With advances in Internet and website management technology, the task of managing a corporate website, a role traditionally held by IT, has shifted into the hands of marketers.
Ideally, content management is the marketing team’s responsibility.This is because the company’s capacity to reach targeted audiences with relevant, pointed content increases dramatically when marketing has the ability to do so.
The evolution of CMS technology has made it easy for marketing to perform content management without relying on the IT department. In the current online market content is disseminated rapidly and in real time, which is how organizations need to be able to act to keep up.Unfortunately, many companies continue to use CMS technology that is inconvenient or inaccessible to marketing personnel.
In many cases, the reason organizations aren’t using CMS solutions suited for the people responsible for the tasks is that IT– is still driving the CMS selection process which is easy to change.
Competing Interests in CMS Selection
The creation of a better CMS selection routineshould go beyond simply transferring decision-making authority from IT to marketingand should address each of the competing interests that have a stake in the company’s CMS technology.
In addition to marketing and IT interests, finance and other organizational stakeholders also have an interest in choosing a CMS that meets specific business requirements and operational criteria and should be considered in the process.
Currently, IT is looking for the path of least resistance in the company’s content management technology. From their perspective, the organization needs a CMS solution that seamlessly integrates with the company’s existing information architecture and corporate intranet;they want a system that is extremely familiar and can be easily supported by IT team members.
Although they have the right ideas in mind, when IT controls CMS decision-making, the outcome is oftenthat the company uses SharePoint, or other sites that are less efficient for everyone involved..But here’s the problem: marketing teams don’t like these kinds of sites because they require users to navigate a several steps and involve IT in time-sensitive content management routines.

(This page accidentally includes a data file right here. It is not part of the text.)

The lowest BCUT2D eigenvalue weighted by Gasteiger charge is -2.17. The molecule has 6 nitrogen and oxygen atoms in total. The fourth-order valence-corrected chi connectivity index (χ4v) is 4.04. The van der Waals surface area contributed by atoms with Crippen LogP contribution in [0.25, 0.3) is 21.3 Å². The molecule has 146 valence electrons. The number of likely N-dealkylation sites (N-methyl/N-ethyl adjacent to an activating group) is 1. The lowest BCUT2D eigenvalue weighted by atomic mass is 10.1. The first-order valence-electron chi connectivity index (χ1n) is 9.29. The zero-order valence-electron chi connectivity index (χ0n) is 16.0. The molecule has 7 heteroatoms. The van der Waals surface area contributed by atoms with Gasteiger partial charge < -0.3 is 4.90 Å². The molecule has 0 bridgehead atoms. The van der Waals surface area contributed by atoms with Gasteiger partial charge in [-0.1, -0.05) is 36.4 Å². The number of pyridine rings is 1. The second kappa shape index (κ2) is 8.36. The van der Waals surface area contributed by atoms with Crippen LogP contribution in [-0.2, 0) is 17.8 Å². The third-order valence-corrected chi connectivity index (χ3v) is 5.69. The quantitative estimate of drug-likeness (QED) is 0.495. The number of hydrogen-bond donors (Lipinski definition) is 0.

Marketing is looking for a CMS that is flexible, straightforward and easy to use.
When marketing is excluded from CMS selection, features that are important for day-to-day and long-term objectives have a tendency to be overlooked. Leading CMS technologies give marketers the ability to measure the impact of email campaigns, score prospects based on their on-site behavior, track landing page analytics, monitor site conversions and perform other activities that are critical to marketing – but not as important to IT.
Because brand content is being leveraged as a competitive resource it should be fresh, relevant and responsive. If the company doesn’t use a CMS platform that can be easily accessed and utilized by marketing, the brand’s ability to compete in the area of content and messaging will be severely limited.
Tips for Choosing A Marketing-Friendly CMS
Although marketing needs to drive the CMS selection processchoosing the right content management platform should still be a team effort and there are several steps organizations can take to choose the right CMS for everyone.
• Set Goals.CMS selection should always begin with goalsetting where marketing, IT and other stakeholders clearly articulate the outcomes they hope the new content management solution will achieve. For marketing, it’s particularly important to identify a comprehensive list of usage scenarios detailing how marketing team members will actually use the technology. Once goals have been defined and communicated across all stakeholders, they can be used as a filter to help refine the process.
• Evaluate Candidate Technologies.The process should incorporate a deliberate and thorough review process allowingboth everyone to test drive candidate technologies and encourage stakeholders who are directly impacted by specific features to speak up. Additionally, it’s imperative to verify referrals for both the solution and the provider during this stage of the process.
• Consider Alternatives.Sometimes the smartest decision is to not choose a CMS at all – or avoid choosing an internal content management platform. It’s common for companies to leverage externally hosted CMS solutions in order to fulfill limited content management requirements. Rather than engaging IT in the process of selecting an internally hosted CMS, the company can by team up withWordPress or another external partner. The advantage is that externally hosted solutions can be deployed more quickly and more affordably than internal CMS platforms – and typically require less input from IT stakeholders.
CMS technology selection can be a tough process to find the the solution that best meets each department’s unique needs..However, now that CMS platforms have become sophisticated technologies organizations can take a more involved approach to choosing systems, which allows all stakeholders to have a voice.
While giving IT authority over CMS technology may be convenient short-term, it can make things a lot more difficult for the organization to compete in the marketplace now that more than ever, competitive pressures dictate that the people responsible for generating content need the ability to directly publish and update content online.